“I’ve never seen this many people waiting at once,” he continued.
So at this point, I had yet another choice to make.
I could nod and turn away, maintaining the silence, or I could "go with the flow" and see what else this guy had to say.
If you know anything about me by now, you’ll know that I almost always choose engagement over detachment. I mean, my choices were talk with a human being or explode from frustration—seemed pretty simple to me. I chose the latter.
Twenty minutes after that, we were still in line, but wrapped in the most intriguing conversation ever had in a Confession line.
I mean, we were in line for Confession, for crying out loud. The conversational standards can’t be that high.
Turns out, my new friend had a crazy-cool job working for the FBI. His company maintained information security by tracking and finding hackers online. He had a personal hand in bringing down thieves, money launderers, and enemies of the state.
It was like talking to Jack Bauer… or Karam from The Blacklist.
Either way, I was hanging on his every word.
I made an offhand comment that he must be really tech-savvy, to which he responded,
“Ya. In fact, I build websites on the side just for fun.”
I almost fell over.
Just that week, I had nearly thrown my computer against the wall during a minor disagreement over a deleted WordPress document.
Clearly, the PC’s fault.
I started tripping over my words, telling him about my new business, and begging for him to help me build my new website.
“Done,” he said, without hesitation.
In the months following our serendipitous meeting, Jonathan and I have been working on my brand new website behind the scenes. We hope to have it ready to launch just in time for the holidays this year. You, my faithful readers, will be the first to hear about it!
I know, I know-- you're super excited.
The updated website would have remained a pipe-dream if it weren't for "going with the flow” that day.
If at any point I had said no to the flow—hadn’t driven my roommate to the bar, hadn’t staying in line at the church, hadn’t continued my conversation with a stranger—I would still be banging my head against my keyboard (if there was any keyboard left at all!).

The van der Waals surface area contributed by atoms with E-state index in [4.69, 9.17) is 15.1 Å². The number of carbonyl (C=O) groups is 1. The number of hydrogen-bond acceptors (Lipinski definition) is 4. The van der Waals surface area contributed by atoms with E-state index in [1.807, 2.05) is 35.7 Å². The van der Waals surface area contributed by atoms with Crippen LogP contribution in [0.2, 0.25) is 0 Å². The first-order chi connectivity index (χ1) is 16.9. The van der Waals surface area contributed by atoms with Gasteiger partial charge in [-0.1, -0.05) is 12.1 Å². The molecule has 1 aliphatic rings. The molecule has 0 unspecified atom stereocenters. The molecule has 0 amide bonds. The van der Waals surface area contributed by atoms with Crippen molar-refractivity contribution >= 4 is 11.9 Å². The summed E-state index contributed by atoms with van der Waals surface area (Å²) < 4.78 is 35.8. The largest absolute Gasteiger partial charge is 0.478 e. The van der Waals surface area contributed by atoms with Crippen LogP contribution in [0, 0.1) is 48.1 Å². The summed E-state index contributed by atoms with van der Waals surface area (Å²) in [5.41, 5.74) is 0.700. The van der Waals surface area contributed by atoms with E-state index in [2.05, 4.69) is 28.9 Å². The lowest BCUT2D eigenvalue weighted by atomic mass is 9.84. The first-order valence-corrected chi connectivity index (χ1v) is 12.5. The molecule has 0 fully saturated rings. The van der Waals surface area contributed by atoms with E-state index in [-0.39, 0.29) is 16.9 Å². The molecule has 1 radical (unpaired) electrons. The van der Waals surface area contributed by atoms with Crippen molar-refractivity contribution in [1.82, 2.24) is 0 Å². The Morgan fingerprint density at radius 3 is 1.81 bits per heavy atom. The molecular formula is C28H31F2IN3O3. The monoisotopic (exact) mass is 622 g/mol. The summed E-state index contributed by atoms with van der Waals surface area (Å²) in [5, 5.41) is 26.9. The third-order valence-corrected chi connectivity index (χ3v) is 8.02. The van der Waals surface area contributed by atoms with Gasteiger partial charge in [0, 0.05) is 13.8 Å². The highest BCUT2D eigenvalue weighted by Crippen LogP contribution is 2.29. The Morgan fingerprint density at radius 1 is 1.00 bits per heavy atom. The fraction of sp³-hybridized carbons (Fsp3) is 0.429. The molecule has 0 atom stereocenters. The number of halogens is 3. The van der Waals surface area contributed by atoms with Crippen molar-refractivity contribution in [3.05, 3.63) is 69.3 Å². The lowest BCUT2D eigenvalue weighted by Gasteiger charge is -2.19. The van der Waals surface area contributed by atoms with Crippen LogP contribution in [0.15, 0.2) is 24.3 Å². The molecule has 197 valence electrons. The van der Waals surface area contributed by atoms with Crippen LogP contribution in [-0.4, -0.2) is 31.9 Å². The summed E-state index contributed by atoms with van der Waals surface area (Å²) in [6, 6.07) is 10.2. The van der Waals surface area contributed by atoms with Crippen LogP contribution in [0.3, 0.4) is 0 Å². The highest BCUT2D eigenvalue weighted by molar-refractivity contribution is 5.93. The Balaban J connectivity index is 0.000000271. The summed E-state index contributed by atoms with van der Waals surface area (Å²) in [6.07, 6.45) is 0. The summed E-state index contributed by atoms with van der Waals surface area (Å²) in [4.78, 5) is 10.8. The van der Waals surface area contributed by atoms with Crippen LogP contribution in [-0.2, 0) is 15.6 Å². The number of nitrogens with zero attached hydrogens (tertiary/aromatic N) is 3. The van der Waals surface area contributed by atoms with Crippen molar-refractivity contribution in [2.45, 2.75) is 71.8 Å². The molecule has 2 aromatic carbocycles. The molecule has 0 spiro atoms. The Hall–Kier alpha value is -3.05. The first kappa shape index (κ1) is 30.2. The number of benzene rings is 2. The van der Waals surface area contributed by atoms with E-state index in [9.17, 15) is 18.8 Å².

It hit me...
Going with the flow doesn’t mean being lazy or taking the easy way out. It doesn’t mean having no plan or just allowing things to happen to you. It certainly doesn’t mean you have to be laidback or easygoing about life.
Going with the flow means listening to the flow of energy around you—the people, the places, the opportunities—and responding in a meaningful way by co-creating reality.
It means being present to… well… the present!
Here's the deal:
Doors open for a reason.
Do yourself a favor and walk through them.
Change up your routine, and go with the universal flow.
Trust me—when you’re fully present to life, life will present itself to you in ways you could never imagine.
Now. Go. Flow.
When has “going with the flow” totally paid off for you? Who did you meet, where did you go, and what did you learn from engaging with the flow?
Share your story or your reaction in the comments below.
Did this story resonate with you? Or did it make you think of a story of your own?
I believe that stories unite us. These stories can be traced back to one person, conversation, or observation that provided a turning point in our lives. I’d love to hear if you believe this, too.
If you do believe this, then share it with your friends! Because sharing stories an instinctual, powerful way to touch the hearts of others and change the world around us.